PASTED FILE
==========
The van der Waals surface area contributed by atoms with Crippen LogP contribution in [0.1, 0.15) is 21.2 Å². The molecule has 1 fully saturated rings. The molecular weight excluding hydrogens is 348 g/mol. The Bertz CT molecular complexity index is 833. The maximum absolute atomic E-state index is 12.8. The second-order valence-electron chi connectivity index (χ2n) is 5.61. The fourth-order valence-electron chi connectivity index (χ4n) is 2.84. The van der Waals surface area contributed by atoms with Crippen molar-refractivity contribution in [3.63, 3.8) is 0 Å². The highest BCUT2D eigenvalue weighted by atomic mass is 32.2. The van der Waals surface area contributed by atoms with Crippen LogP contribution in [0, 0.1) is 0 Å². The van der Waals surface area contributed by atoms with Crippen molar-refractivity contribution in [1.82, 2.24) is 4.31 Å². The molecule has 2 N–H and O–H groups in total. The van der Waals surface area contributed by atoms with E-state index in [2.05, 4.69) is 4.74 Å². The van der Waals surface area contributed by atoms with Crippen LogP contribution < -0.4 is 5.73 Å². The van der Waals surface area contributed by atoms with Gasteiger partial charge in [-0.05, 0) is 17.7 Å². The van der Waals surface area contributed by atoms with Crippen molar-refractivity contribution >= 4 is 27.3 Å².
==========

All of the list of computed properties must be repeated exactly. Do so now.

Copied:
The van der Waals surface area contributed by atoms with Crippen LogP contribution in [0.1, 0.15) is 21.2 Å². The molecule has 1 fully saturated rings. The molecular weight excluding hydrogens is 348 g/mol. The Bertz CT molecular complexity index is 833. The maximum absolute atomic E-state index is 12.8. The second-order valence-electron chi connectivity index (χ2n) is 5.61. The fourth-order valence-electron chi connectivity index (χ4n) is 2.84. The van der Waals surface area contributed by atoms with Crippen molar-refractivity contribution in [3.63, 3.8) is 0 Å². The highest BCUT2D eigenvalue weighted by atomic mass is 32.2. The van der Waals surface area contributed by atoms with Crippen LogP contribution in [0, 0.1) is 0 Å². The van der Waals surface area contributed by atoms with Crippen molar-refractivity contribution in [1.82, 2.24) is 4.31 Å². The molecule has 2 N–H and O–H groups in total. The van der Waals surface area contributed by atoms with E-state index in [2.05, 4.69) is 4.74 Å². The van der Waals surface area contributed by atoms with Crippen LogP contribution < -0.4 is 5.73 Å². The van der Waals surface area contributed by atoms with Gasteiger partial charge in [-0.05, 0) is 17.7 Å². The van der Waals surface area contributed by atoms with Crippen molar-refractivity contribution >= 4 is 27.3 Å².